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Systemic lupus erythematosus (SLE) is an autoimmune disease of uncertain aetiology that can affect multiple organ systems. The disease is more prevalent in women, with a female:male ratio of about 10:1 in most studies. In some populations SLE incidence is highest in women of reproductive age, while in others the highest age-specific incidence rates in women are seen after age 40 years.1 Globally, reported estimated prevalence rates in women range from 35/100 000 in a white subpopulation in the UK2 to 694/100 000 in an African American subpopulation in the USA.3 In general, a higher disease burden is found in non-white subpopulations worldwide.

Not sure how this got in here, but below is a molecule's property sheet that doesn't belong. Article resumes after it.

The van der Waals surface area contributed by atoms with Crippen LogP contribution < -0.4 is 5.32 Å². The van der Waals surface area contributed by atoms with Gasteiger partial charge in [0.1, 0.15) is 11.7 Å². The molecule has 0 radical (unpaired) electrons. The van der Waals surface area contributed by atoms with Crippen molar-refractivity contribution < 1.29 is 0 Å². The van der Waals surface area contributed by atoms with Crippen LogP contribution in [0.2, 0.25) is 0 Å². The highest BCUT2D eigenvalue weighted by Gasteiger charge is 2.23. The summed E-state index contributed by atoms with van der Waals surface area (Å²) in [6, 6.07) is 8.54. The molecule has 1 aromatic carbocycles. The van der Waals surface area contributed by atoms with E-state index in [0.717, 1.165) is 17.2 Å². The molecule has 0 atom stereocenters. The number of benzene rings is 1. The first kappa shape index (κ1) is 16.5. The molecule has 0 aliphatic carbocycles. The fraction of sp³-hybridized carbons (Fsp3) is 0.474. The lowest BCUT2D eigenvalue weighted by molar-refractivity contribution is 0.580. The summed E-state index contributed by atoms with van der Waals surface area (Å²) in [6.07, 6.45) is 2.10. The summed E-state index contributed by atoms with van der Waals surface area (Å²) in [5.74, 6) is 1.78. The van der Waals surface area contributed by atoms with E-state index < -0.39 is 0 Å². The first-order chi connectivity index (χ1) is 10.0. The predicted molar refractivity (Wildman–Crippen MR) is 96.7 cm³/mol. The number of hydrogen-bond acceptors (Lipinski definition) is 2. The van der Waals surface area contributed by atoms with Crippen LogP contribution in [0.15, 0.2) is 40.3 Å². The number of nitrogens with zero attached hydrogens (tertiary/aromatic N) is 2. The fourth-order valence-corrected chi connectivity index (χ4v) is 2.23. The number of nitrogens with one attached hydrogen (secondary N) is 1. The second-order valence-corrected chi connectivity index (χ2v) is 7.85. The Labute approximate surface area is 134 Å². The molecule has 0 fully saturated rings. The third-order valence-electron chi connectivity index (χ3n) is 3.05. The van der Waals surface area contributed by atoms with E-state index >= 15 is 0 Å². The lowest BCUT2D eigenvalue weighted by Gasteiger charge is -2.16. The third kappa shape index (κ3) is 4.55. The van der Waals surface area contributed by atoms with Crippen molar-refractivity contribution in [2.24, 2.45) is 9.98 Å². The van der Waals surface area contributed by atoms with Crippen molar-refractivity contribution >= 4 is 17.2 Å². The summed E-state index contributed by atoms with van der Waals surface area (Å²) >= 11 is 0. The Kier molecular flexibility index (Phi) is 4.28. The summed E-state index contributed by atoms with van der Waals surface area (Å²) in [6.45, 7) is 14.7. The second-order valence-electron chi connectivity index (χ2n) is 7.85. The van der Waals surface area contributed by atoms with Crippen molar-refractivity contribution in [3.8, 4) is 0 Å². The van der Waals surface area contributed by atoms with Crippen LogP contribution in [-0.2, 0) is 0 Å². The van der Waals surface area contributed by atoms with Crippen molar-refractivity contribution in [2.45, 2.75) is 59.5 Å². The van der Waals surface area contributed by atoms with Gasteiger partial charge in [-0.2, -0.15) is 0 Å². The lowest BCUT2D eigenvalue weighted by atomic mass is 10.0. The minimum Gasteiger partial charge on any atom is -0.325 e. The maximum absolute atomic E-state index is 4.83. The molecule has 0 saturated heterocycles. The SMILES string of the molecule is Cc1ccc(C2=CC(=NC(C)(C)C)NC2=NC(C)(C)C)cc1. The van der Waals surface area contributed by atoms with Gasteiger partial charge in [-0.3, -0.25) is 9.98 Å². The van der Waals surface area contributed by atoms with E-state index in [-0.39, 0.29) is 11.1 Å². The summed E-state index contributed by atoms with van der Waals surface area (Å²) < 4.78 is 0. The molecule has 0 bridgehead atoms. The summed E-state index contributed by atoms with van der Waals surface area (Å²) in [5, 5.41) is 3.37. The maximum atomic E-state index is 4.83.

Unfortunately, despite the complications that an unintended pregnancy can cause for a woman with SLE, many women with SLE are not counselled regarding contraceptive use or are counselled against contraceptive use based on concerns that contraceptives will adversely affect their disease. A recent study found that among a cohort of women with SLE and at risk of unintended pregnancy, including many on teratogenic medications, 59% reported no contraceptive counselling within the past year and 53% relied solely on barrier contraceptive methods.4